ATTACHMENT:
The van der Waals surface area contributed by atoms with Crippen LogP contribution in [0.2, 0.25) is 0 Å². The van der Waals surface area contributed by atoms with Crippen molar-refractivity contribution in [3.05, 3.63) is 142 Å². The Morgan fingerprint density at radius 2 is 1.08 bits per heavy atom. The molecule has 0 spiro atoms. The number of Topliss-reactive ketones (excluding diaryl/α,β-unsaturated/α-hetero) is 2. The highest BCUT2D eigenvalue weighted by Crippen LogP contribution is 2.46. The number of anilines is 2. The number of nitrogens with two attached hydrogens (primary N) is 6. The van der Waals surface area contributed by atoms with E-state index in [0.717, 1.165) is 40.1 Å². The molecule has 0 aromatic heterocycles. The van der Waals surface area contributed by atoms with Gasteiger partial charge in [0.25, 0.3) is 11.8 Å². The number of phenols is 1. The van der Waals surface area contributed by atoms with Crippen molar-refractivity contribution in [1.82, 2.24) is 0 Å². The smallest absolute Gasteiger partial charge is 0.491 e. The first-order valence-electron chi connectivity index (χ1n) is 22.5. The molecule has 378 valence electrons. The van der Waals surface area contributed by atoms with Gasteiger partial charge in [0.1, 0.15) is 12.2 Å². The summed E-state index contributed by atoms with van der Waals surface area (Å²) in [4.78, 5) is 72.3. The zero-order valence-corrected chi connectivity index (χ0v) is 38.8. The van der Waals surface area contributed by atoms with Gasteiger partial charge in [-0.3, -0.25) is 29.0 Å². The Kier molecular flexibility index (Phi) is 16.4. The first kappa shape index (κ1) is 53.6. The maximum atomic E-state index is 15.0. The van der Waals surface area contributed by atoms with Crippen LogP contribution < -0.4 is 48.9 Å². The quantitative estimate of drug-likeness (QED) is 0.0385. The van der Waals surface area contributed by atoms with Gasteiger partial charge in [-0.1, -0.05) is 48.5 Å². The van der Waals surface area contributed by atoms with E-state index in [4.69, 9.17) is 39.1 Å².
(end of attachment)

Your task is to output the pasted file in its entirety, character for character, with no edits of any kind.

The van der Waals surface area contributed by atoms with Crippen LogP contribution in [0.2, 0.25) is 0 Å². The van der Waals surface area contributed by atoms with Crippen molar-refractivity contribution in [3.05, 3.63) is 142 Å². The Morgan fingerprint density at radius 2 is 1.08 bits per heavy atom. The molecule has 0 spiro atoms. The number of Topliss-reactive ketones (excluding diaryl/α,β-unsaturated/α-hetero) is 2. The highest BCUT2D eigenvalue weighted by Crippen LogP contribution is 2.46. The number of anilines is 2. The number of nitrogens with two attached hydrogens (primary N) is 6. The van der Waals surface area contributed by atoms with E-state index in [0.717, 1.165) is 40.1 Å². The molecule has 0 aromatic heterocycles. The van der Waals surface area contributed by atoms with Gasteiger partial charge in [0.25, 0.3) is 11.8 Å². The number of phenols is 1. The van der Waals surface area contributed by atoms with Crippen molar-refractivity contribution in [1.82, 2.24) is 0 Å². The smallest absolute Gasteiger partial charge is 0.491 e. The first-order valence-electron chi connectivity index (χ1n) is 22.5. The molecule has 378 valence electrons. The van der Waals surface area contributed by atoms with Gasteiger partial charge in [0.1, 0.15) is 12.2 Å². The summed E-state index contributed by atoms with van der Waals surface area (Å²) in [4.78, 5) is 72.3. The zero-order valence-corrected chi connectivity index (χ0v) is 38.8. The van der Waals surface area contributed by atoms with Gasteiger partial charge in [-0.3, -0.25) is 29.0 Å². The Kier molecular flexibility index (Phi) is 16.4. The first kappa shape index (κ1) is 53.6. The maximum atomic E-state index is 15.0. The van der Waals surface area contributed by atoms with Crippen LogP contribution < -0.4 is 48.9 Å². The quantitative estimate of drug-likeness (QED) is 0.0385. The van der Waals surface area contributed by atoms with Gasteiger partial charge in [-0.1, -0.05) is 48.5 Å². The van der Waals surface area contributed by atoms with E-state index in [4.69, 9.17) is 39.1 Å².